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The minimum error correction (MEC) model is one of the important computational models for single individual single nucleotide polymorphism (SNP) haplotyping. Due to the NP-hardness of the model, Qian et al. presented a particle swarm optimization (PSO) algorithm to solve it, and the particle code length is equal to the number of SNP fragments. However, there are hundreds and thousands of SNP fragments in practical applications. The PSO algorithm based on this kind of long particle code cannot obtain high reconstruction rate efficiently. In this paper, a practical heuristic algorithm PGA-MEC based on parthenogenetic algorithm (PGA) is presented to solve the model. A kind of short chromosome code and an effective recombination operator are designed for the algorithm. The reconstruction rate of PGA-MEC algorithm is higher than that of PSO algorithm and the running time of PGA-MEC algorithm is shorter than that of PSO algorithm, which are proved by a number of experiments.

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... The code length of algorithms W_GA and Q_PSO equals the amount of SNP fragments, which is very huge in realistic applications. The reconstruction rates obtained by these algorithms are not high due to their long codes [7]. With the increase of chromosome ploidy, the number of SNP fragments increases. ...

... With regard to fragment data, as far as we know, real DNA fragments data are not available in the public domain. Therefore, in the experiments, an extensively used sequence simulator CELSIM [7,9,12] was adopted to produce simulated fragments. m 1 single SNP fragments and m 2 mate-pair SNP fragments were produced. ...

... The execution time of algorithm GTIHR has lower sensitivity to parameter [f_min, f_max] variations compared to those of algorithms W_GA and Q_PSO. When [f_min, f_max] changes from [3,7] to [1,2], the execution time of algorithms GTIHR, W_GA and Q_PSO increase by about 0.25, 2.56 and 0.73 times respectively. Table 5 shows the comparison results with different hamming distances d, and c=10, p s =0.05, f_min=3, f_max=7, n=100. ...

The minimum error correction model is an important combinatorial model for haplotyping a single individual. In this article, triploid individual haplotype reconstruction problem is studied by using the model. A genetic algorithm based method GTIHR is presented for reconstructing the triploid individual haplotype. A novel coding method and an effectual hill-climbing operator are introduced for the GTIHR algorithm. This relatively short chromosome code can lead to a smaller solution space, which plays a positive role in speeding up the convergence process. The hill-climbing operator ensures algorithm GTIHR converge at a good solution quickly, and prevents premature convergence simultaneously. The experimental results prove that algorithm GTIHR can be implemented efficiently, and can get higher reconstruction rate than previous algorithms.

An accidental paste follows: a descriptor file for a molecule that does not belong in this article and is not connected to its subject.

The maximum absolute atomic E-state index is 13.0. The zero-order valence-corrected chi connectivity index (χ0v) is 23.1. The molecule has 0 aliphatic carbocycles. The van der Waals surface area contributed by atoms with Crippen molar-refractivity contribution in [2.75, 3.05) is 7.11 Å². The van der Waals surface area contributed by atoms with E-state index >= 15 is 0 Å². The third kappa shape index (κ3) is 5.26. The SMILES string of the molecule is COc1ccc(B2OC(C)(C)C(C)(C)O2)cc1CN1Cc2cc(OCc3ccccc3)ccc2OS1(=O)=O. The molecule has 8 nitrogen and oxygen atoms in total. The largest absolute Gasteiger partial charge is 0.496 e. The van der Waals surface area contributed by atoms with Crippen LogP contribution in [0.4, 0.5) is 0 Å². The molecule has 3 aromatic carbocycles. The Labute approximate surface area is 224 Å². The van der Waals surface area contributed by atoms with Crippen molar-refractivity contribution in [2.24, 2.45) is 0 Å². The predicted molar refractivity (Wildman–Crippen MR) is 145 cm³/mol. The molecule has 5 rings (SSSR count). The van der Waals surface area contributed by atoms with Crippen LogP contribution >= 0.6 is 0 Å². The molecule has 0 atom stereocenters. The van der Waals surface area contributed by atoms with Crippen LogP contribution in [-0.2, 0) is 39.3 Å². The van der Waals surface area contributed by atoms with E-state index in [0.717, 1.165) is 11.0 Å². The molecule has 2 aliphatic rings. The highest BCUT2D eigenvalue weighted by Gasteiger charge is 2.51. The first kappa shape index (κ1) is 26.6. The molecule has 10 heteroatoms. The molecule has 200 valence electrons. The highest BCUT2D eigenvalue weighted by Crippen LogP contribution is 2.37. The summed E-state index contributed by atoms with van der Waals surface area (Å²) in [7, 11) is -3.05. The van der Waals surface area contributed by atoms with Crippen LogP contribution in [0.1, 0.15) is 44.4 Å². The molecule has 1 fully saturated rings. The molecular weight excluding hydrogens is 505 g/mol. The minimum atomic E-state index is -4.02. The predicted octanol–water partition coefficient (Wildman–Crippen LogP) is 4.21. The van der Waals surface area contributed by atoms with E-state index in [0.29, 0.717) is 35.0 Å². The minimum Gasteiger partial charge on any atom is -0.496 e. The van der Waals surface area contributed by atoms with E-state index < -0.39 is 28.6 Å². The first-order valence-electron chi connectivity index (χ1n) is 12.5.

... In the case of retroviruses such as influenza, the target nucleic acid will be viral RNA and any PCR assay will perforce be preceded by a reverse transcription (RT) step resulting in a linear DNA template. While the sensitivity of such an assay will be heavily dependent upon the efficiency of the RT step, we have shown that PrimerHunter primers are functional and specific under a wide range of template concentrations and thus are likely to be robust under a variety of experimental conditions including viral subtyping by RT-PCR in the clinic and in the field [14,88,101,103]. ...

... Given two strings f 1 , f 2 of length n, we say that analyzed by [78,70] and several algorithms have been proposed for MEC [6,33,97,101]. If weights are available for each allele call on each freagment, the model called (WMLF) described by [102] tries to minimize the sum of weights of corrected alleles. ...

The availability of large databases of genomic information has enabled research efforts focused on refining methods for diagnosis and treatment of human diseases. However, proper use of genomic databases can not be achieved without the devel-opment of sophisticated data analysis methods, which is by itself a challenging task due to the size and heterogeneity of the data. The focus of the research proposed in this document is on developing computational methods and software tools for diagnosis and treatment of human diseases. We describe a primers design tool for rapid virus subtype identification, ap-plied to Avian Influenza called PrimerHunter, which takes as input sets of both target and non-target sequences and select primers that efficiently amplify any one of the targets, and none of the non-targets. PrimerHunter ensures the de-sired amplification properties by using accurate estimates of melting temperature with mismatches, computed based on the nearest-neighbor model via an efficient fractional programming algorithm We also present a bioinformatics pipeline for detection of immunogenic cancer mutations by high throughput mRNA sequencing. As part of this pipeline, we de-veloped and integrated novel algorithms and strategies for mRNA reads mapping, SNV detection, genotyping and haplotyping. We show through validations on real data that our methods improve accuracy to identify expressed mutations over ex-isting methods and that our haplotyping algorithm is more efficient than other solutions with comparable accuracy levels. Our pipeline predicted more than a thousand candidate epitopes for six different mouse cancer tumor cell lines, which are currently used to find stable protocols for immunotherapy.

... Since the MEC problem is NP-hard, metaheuristic algorithms such as GA and PSO have been applied to solve it. In this case, the objective function has been designed based on the MEC model, and the method attempts to enhance it iteratively [6,15,[29][30][31][32]. A major shortcoming of these approaches is their high time complexity in evaluating objective functions. ...